Tag: olsen

Review: Miss Percy’s Travel Guide to Welsh Moors and Feral Dragons (2022)

Posted May 29, 2023 by Mary Kingswood in Review / 0 Comments

I absolutely loved the first book of this series, so reading this follow-on was a no-brainer. Curiously, though, although it started out in grand style, I soon found my interest waning. Twice I set it aside to read something else, or several something elses, and grew increasingly reluctant to pick it up again. I’m not quite sure why, because all the elements I loved in the first one are here again, but somehow it just didn’t work as well for me.

Here’s the premise: unlikely heroine Miss Mildred Percy escaped from dreary middle-aged poor-relation-dom in book 1 by accidentally hatching a dragon, aided by even more unlikely hero, Mr Claude Wiggan, the even more middle-aged vicar. Now, accompanied by Mr Wiggan’s housekeeper/cook, Mrs Babbinton, they have embarked on a journey into Wales to find the legendary Nest of Dragons and (they hope) someone who knows something about them and can help them raise Fitz (the dragon). They didn’t expect it to be easy – and it isn’t! Along the way, they encounter all sorts of problems, like terrified locals, deceptive allies and relations, not to mention a dragon who spouts fire at all sorts of inopportune moments, but they also find that not everyone disbelieves the legends of dragons, and they find friends in some odd places. I’m not going to spoil the plot by telling you any more about it. Suffice it to say there are some surprising twists along the way (well, they surprised me!).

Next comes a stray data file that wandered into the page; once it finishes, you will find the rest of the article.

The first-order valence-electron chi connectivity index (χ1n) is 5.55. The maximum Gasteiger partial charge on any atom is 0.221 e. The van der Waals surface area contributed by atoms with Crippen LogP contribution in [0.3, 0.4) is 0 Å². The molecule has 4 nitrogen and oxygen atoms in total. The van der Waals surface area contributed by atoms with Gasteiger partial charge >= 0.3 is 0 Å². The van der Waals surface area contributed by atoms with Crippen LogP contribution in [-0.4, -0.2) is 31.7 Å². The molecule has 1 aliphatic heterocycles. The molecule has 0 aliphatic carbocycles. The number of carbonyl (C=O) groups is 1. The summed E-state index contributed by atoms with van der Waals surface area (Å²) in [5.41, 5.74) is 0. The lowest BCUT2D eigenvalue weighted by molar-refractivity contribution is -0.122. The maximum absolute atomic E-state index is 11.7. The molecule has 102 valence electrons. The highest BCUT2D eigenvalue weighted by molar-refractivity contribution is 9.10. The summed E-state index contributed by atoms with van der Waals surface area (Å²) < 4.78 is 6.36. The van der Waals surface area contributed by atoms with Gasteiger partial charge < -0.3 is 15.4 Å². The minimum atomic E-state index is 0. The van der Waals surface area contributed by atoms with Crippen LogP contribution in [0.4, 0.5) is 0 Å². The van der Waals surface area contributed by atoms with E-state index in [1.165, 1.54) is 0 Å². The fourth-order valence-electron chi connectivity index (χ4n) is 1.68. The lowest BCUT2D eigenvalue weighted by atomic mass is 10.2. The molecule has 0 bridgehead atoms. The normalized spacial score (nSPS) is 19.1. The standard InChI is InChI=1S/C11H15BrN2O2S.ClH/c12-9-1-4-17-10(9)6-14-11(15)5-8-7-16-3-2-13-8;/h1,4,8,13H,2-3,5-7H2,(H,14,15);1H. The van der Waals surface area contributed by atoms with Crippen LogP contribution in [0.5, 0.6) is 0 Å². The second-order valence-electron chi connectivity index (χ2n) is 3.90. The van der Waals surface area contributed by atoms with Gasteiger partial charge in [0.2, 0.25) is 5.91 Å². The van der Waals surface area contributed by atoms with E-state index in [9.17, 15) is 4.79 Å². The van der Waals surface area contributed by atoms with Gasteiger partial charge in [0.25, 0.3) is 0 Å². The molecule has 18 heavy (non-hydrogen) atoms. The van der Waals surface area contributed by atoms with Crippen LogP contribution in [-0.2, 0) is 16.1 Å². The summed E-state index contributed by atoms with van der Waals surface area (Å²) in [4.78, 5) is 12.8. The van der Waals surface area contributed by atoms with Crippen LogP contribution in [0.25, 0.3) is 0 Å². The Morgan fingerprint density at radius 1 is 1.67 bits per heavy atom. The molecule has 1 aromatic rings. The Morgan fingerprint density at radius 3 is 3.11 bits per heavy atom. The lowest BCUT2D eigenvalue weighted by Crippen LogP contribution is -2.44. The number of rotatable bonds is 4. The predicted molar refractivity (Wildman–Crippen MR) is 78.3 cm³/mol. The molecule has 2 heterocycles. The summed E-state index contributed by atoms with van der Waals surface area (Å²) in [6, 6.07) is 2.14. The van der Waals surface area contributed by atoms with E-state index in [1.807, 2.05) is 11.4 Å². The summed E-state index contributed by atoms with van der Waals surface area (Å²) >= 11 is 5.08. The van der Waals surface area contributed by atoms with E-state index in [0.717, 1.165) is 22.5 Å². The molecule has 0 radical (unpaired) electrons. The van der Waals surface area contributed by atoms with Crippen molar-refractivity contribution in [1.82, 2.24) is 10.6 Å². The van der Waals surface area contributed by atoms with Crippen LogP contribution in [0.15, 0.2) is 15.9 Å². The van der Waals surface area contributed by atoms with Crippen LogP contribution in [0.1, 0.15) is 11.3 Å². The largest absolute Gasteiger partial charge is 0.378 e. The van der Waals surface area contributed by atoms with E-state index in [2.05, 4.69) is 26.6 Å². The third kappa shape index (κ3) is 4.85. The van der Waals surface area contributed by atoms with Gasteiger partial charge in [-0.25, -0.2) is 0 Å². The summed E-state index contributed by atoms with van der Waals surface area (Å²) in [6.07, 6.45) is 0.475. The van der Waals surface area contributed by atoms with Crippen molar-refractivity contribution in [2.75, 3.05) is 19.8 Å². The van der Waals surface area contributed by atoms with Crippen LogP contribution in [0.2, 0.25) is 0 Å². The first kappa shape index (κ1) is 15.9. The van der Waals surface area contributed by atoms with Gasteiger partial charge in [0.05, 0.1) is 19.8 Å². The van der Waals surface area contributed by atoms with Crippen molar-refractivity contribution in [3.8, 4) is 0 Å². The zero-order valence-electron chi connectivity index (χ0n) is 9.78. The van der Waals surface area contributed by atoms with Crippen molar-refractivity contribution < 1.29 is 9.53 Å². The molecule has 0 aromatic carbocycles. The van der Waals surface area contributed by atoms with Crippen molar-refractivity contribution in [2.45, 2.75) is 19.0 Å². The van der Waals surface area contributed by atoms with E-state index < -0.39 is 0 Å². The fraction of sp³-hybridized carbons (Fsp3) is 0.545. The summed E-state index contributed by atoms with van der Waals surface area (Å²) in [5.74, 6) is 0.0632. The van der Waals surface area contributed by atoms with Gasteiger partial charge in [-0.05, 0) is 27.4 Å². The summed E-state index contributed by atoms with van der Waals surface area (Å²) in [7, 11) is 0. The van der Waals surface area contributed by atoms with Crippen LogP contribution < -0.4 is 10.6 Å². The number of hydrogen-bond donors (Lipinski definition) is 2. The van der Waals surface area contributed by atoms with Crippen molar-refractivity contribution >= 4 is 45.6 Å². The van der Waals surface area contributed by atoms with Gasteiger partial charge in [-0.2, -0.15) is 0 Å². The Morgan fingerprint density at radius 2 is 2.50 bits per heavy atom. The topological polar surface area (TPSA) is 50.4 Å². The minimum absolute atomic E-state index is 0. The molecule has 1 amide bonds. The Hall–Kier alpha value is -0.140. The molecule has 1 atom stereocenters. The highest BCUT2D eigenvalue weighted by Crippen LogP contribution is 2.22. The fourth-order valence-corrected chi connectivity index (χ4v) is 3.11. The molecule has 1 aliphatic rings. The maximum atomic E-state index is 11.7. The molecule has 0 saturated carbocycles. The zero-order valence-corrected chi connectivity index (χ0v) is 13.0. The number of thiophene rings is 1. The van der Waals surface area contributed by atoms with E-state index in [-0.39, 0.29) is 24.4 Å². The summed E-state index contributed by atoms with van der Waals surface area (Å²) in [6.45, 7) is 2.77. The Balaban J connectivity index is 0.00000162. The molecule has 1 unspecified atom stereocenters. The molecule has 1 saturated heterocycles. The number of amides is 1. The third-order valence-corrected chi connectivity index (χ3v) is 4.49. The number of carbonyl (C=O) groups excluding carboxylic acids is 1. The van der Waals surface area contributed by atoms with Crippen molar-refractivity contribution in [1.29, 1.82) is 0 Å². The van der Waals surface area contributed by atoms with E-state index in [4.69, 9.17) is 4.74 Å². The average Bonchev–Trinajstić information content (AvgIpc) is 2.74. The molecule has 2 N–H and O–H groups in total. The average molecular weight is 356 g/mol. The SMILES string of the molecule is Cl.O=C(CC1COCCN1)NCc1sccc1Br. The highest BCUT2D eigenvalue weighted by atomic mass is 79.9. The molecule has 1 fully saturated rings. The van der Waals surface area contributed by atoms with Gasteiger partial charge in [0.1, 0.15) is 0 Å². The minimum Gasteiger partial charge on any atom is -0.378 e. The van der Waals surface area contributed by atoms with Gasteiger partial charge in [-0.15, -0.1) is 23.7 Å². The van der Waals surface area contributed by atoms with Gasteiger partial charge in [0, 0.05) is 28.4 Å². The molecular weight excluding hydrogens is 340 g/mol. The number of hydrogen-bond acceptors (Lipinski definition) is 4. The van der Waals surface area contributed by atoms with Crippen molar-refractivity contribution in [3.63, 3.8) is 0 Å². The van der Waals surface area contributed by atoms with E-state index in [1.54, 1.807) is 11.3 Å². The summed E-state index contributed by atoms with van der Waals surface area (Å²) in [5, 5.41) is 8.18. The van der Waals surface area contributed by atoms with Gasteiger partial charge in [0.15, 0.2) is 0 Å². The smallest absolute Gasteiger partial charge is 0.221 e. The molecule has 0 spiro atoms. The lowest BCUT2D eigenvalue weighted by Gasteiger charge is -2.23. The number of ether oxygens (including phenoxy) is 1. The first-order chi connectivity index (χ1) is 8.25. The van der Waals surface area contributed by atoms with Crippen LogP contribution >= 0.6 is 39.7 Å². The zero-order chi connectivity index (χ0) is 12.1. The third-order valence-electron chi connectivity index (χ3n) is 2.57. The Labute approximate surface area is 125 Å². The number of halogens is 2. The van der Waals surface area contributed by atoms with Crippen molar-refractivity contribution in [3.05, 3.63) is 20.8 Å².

The author has developed a unique writing style for these books, a rambling loosely-threaded stream of observations and asides in nested parentheses, sometimes even breaking the fourth wall to talk directly, author to reader. Not everyone likes it, but I think it’s clever and funny and actually works very well, most of the time. And therein lies the rub. This book seemed to be somewhat more action packed than the first one, and this long-winded style of prose just doesn’t work with the tension of (say) a confrontation with a pitchfork wielding mob. I found myself skipping whole paragraphs just to find out what happens, and that’s a shame, when every seemingly meandering sentence is actually so carefully constructed. This problem seemed less acute at the end, or maybe I’d got more used to it by then, I don’t know, but there were too many times when it felt intrusive rather than charmingly quirky, and that’s a crying shame.